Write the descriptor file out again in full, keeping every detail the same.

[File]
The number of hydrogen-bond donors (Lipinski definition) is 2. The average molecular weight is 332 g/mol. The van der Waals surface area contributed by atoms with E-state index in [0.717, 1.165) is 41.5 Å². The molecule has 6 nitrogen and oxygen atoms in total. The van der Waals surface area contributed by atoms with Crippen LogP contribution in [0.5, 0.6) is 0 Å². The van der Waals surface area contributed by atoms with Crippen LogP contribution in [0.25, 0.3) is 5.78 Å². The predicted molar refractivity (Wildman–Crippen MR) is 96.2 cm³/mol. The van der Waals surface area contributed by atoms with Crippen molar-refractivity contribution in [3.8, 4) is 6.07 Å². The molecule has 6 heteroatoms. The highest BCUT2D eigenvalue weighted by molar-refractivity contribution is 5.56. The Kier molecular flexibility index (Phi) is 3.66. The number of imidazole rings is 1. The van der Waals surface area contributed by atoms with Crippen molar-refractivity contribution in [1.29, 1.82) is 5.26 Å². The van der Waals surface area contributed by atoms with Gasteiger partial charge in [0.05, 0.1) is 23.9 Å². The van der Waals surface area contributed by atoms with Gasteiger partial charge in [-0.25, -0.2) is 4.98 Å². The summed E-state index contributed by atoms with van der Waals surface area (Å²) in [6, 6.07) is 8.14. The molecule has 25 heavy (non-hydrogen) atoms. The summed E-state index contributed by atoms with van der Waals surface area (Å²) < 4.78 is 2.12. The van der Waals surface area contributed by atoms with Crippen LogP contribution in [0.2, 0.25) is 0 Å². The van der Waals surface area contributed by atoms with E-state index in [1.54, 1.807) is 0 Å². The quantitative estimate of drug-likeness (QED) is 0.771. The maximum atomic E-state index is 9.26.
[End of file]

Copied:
The number of hydrogen-bond donors (Lipinski definition) is 2. The average molecular weight is 332 g/mol. The van der Waals surface area contributed by atoms with E-state index in [0.717, 1.165) is 41.5 Å². The molecule has 6 nitrogen and oxygen atoms in total. The van der Waals surface area contributed by atoms with Crippen LogP contribution in [0.5, 0.6) is 0 Å². The van der Waals surface area contributed by atoms with Crippen LogP contribution in [0.25, 0.3) is 5.78 Å². The predicted molar refractivity (Wildman–Crippen MR) is 96.2 cm³/mol. The van der Waals surface area contributed by atoms with Crippen molar-refractivity contribution in [3.8, 4) is 6.07 Å². The molecule has 6 heteroatoms. The highest BCUT2D eigenvalue weighted by molar-refractivity contribution is 5.56. The Kier molecular flexibility index (Phi) is 3.66. The number of imidazole rings is 1. The van der Waals surface area contributed by atoms with Crippen molar-refractivity contribution in [1.29, 1.82) is 5.26 Å². The van der Waals surface area contributed by atoms with Gasteiger partial charge in [0.05, 0.1) is 23.9 Å². The van der Waals surface area contributed by atoms with Gasteiger partial charge in [-0.25, -0.2) is 4.98 Å². The summed E-state index contributed by atoms with van der Waals surface area (Å²) in [6, 6.07) is 8.14. The molecule has 25 heavy (non-hydrogen) atoms. The summed E-state index contributed by atoms with van der Waals surface area (Å²) < 4.78 is 2.12. The van der Waals surface area contributed by atoms with Crippen LogP contribution in [0.2, 0.25) is 0 Å². The van der Waals surface area contributed by atoms with E-state index in [1.54, 1.807) is 0 Å². The quantitative estimate of drug-likeness (QED) is 0.771. The maximum atomic E-state index is 9.26.